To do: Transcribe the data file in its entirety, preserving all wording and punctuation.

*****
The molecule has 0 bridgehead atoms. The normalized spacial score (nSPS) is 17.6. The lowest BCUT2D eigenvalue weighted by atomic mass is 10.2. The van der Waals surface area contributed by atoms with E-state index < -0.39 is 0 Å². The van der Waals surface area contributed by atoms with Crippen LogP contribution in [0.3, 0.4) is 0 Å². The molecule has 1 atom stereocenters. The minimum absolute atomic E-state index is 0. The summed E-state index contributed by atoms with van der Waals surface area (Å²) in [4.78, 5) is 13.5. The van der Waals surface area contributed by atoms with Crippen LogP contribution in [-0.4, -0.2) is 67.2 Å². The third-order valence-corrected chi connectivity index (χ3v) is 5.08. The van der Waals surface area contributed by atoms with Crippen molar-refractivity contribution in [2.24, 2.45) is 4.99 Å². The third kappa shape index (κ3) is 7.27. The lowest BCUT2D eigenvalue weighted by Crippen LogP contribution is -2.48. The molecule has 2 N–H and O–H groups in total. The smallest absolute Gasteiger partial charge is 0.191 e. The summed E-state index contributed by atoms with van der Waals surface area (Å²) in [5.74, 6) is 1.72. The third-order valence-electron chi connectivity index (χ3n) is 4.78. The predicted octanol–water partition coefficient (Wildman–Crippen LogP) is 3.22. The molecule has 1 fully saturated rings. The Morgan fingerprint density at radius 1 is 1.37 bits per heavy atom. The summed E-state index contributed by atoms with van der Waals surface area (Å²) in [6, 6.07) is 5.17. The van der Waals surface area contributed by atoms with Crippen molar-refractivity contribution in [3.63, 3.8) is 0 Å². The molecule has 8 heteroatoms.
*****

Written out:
The molecule has 0 bridgehead atoms. The normalized spacial score (nSPS) is 17.6. The lowest BCUT2D eigenvalue weighted by atomic mass is 10.2. The van der Waals surface area contributed by atoms with E-state index < -0.39 is 0 Å². The van der Waals surface area contributed by atoms with Crippen LogP contribution in [0.3, 0.4) is 0 Å². The molecule has 1 atom stereocenters. The minimum absolute atomic E-state index is 0. The summed E-state index contributed by atoms with van der Waals surface area (Å²) in [4.78, 5) is 13.5. The van der Waals surface area contributed by atoms with Crippen LogP contribution in [-0.4, -0.2) is 67.2 Å². The third-order valence-corrected chi connectivity index (χ3v) is 5.08. The van der Waals surface area contributed by atoms with Crippen molar-refractivity contribution in [2.24, 2.45) is 4.99 Å². The third kappa shape index (κ3) is 7.27. The lowest BCUT2D eigenvalue weighted by Crippen LogP contribution is -2.48. The molecule has 2 N–H and O–H groups in total. The smallest absolute Gasteiger partial charge is 0.191 e. The summed E-state index contributed by atoms with van der Waals surface area (Å²) in [5.74, 6) is 1.72. The third-order valence-electron chi connectivity index (χ3n) is 4.78. The predicted octanol–water partition coefficient (Wildman–Crippen LogP) is 3.22. The molecule has 1 fully saturated rings. The Morgan fingerprint density at radius 1 is 1.37 bits per heavy atom. The summed E-state index contributed by atoms with van der Waals surface area (Å²) in [6, 6.07) is 5.17. The van der Waals surface area contributed by atoms with Crippen molar-refractivity contribution in [3.63, 3.8) is 0 Å². The molecule has 8 heteroatoms.